Friday, January 16, 2015

Whose Lives Matter?

 Some interesting news reports:

1)  Between January 7 and 9, terrorists in France assassinated eight journalists, an unrelated woman and four shoppers at a kosher supermarket, in what the BBC called one of the country's "worst security crises in decades."
     Several days later, 40 heads of state and an estimated 3.7 million people participated in demonstrations of mourning and solidarity around France.  French security is now on high alert, with 18,000 police and soldiers deployed to protect the country from future attacks.

2) A few days earlier, the terrorist group Boko Haram conducted a four-day siege on two cities in Nigeria.
      In the city of Baga, 620 structures were destroyed.  The damage was worse in Doron Baga, where 3,100 buildings were destroyed.  Here is an Amnesty International aerial image of property damage in the two cities.

      As you can see, the damage in Baga was much less widespread.  Before the attack its population was estimated at 10,000.  As many as 5,000 people fled.  Now Baga is said to be empty.
       Witnesses who fled during the attack on Baga reported that people were being "killed like animals."
      Amnesty International quoted one man who said this:  "They killed so many people in Baga.  I ran to the bush.  As we were running, they were shooting and killing."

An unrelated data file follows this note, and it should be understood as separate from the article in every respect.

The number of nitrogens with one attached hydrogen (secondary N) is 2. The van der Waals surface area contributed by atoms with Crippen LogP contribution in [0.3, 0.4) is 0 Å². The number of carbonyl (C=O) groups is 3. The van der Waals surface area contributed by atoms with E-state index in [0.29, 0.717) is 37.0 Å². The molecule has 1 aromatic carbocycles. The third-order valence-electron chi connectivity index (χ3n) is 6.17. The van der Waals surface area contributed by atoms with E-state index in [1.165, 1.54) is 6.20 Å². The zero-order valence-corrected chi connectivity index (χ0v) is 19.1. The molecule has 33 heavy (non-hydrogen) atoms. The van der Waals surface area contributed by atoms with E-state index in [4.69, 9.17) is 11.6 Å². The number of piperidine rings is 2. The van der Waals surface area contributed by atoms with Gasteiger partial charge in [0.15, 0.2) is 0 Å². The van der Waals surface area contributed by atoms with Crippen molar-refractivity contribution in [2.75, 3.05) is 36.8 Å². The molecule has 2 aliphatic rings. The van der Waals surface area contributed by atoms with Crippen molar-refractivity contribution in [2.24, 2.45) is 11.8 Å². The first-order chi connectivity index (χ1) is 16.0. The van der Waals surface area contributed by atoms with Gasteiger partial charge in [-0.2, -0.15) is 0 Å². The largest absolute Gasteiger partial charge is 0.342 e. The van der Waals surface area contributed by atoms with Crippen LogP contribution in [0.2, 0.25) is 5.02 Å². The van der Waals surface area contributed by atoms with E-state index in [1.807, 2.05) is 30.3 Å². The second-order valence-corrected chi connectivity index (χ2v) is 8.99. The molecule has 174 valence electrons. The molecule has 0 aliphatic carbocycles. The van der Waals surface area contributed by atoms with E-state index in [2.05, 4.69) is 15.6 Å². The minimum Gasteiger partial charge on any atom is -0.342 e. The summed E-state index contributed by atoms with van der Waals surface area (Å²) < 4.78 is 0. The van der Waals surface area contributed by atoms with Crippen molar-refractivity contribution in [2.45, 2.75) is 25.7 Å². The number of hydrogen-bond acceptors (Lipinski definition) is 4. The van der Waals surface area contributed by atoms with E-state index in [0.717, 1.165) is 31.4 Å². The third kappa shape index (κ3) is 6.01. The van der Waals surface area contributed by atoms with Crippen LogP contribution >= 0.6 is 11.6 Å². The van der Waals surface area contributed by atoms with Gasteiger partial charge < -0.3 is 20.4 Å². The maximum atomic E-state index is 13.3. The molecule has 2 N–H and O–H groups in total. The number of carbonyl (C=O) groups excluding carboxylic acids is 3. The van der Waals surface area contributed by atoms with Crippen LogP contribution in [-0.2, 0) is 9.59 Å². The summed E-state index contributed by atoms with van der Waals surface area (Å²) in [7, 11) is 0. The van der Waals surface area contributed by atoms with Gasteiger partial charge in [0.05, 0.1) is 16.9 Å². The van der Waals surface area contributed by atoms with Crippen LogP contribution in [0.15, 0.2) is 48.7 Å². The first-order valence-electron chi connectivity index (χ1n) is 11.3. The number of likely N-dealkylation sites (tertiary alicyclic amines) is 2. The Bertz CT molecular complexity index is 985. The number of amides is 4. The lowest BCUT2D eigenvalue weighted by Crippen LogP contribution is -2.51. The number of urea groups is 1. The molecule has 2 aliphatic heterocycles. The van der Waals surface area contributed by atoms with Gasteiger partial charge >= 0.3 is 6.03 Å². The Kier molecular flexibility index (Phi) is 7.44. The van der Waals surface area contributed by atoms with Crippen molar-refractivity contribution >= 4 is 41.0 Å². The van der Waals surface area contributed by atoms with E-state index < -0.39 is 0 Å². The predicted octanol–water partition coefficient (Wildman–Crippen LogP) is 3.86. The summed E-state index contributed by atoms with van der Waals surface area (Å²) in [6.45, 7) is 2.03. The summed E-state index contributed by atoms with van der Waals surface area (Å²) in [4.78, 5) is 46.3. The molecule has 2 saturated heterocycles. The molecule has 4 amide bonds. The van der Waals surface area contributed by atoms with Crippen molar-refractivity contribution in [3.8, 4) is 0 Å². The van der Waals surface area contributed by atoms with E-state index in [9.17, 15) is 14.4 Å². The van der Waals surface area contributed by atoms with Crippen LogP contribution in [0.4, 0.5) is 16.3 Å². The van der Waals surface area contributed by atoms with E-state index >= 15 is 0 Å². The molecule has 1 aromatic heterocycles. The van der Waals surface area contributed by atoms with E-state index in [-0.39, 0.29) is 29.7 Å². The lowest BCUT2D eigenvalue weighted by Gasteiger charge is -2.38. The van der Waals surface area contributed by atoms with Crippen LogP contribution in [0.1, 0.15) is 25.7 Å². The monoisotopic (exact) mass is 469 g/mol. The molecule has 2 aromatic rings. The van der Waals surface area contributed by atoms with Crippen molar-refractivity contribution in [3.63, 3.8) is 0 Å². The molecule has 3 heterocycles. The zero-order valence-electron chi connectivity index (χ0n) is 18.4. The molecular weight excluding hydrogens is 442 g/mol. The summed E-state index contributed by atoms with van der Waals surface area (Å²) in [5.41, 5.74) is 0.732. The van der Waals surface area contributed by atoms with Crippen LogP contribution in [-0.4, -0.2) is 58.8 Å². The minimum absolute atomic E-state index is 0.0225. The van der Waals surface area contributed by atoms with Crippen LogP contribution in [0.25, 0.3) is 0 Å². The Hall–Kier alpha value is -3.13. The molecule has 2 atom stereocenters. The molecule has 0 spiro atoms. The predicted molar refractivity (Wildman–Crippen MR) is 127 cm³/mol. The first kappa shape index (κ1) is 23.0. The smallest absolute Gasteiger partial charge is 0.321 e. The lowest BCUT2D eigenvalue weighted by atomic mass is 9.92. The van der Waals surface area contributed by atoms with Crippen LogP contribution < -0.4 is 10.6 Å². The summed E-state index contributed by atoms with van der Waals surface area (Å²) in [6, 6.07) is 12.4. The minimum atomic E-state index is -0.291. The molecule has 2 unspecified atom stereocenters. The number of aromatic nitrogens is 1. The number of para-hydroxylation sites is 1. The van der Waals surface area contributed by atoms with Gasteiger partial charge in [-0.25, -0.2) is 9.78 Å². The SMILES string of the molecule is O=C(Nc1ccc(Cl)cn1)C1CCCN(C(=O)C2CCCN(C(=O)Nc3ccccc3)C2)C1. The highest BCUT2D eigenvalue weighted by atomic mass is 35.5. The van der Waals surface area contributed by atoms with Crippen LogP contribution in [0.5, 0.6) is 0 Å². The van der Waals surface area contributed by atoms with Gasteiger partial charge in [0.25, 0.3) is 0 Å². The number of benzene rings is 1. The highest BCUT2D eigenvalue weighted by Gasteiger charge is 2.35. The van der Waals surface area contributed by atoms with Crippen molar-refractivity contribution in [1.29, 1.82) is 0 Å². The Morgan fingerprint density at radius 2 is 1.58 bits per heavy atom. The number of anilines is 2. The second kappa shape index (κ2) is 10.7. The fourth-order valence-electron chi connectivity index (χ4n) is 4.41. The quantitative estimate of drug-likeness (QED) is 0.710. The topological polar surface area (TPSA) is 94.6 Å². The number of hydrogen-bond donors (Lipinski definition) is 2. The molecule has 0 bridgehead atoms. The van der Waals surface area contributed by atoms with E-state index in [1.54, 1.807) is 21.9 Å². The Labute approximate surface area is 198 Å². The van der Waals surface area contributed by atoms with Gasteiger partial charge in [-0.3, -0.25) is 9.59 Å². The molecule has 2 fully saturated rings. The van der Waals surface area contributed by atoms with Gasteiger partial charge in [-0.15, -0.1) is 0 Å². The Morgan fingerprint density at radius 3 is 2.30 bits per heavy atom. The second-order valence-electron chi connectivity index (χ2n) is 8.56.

A woman said this:  "I don't know how many, but there were bodies everywhere we looked."
      Remember, these quotes came from Baga, the less damaged city.
      The government of Nigeria says 150 people, including Boko Haram members, died in the attacks.  Other reports range as high as 2,000 dead.  Both estimates seem like understatements, but with Boko Haram now in control of the region -- an area about the size of Costa Rica -- no accurate estimate can be made of the loss of life.
       Neighboring countries are discussing sending 3,000 troops to the area to fight the terrorists.

3)  In April 2014, Boko Haram kidnapped 276 schoolgirls.  The West responded with a blistering barrage of twitter posts, #BringBackOurGirls, that numbered in the millions and continues to this day.
     Two or three of the girls have managed to escape, but the rest, or at least those still alive, are still being held by the terrorists.

No comments:

Post a Comment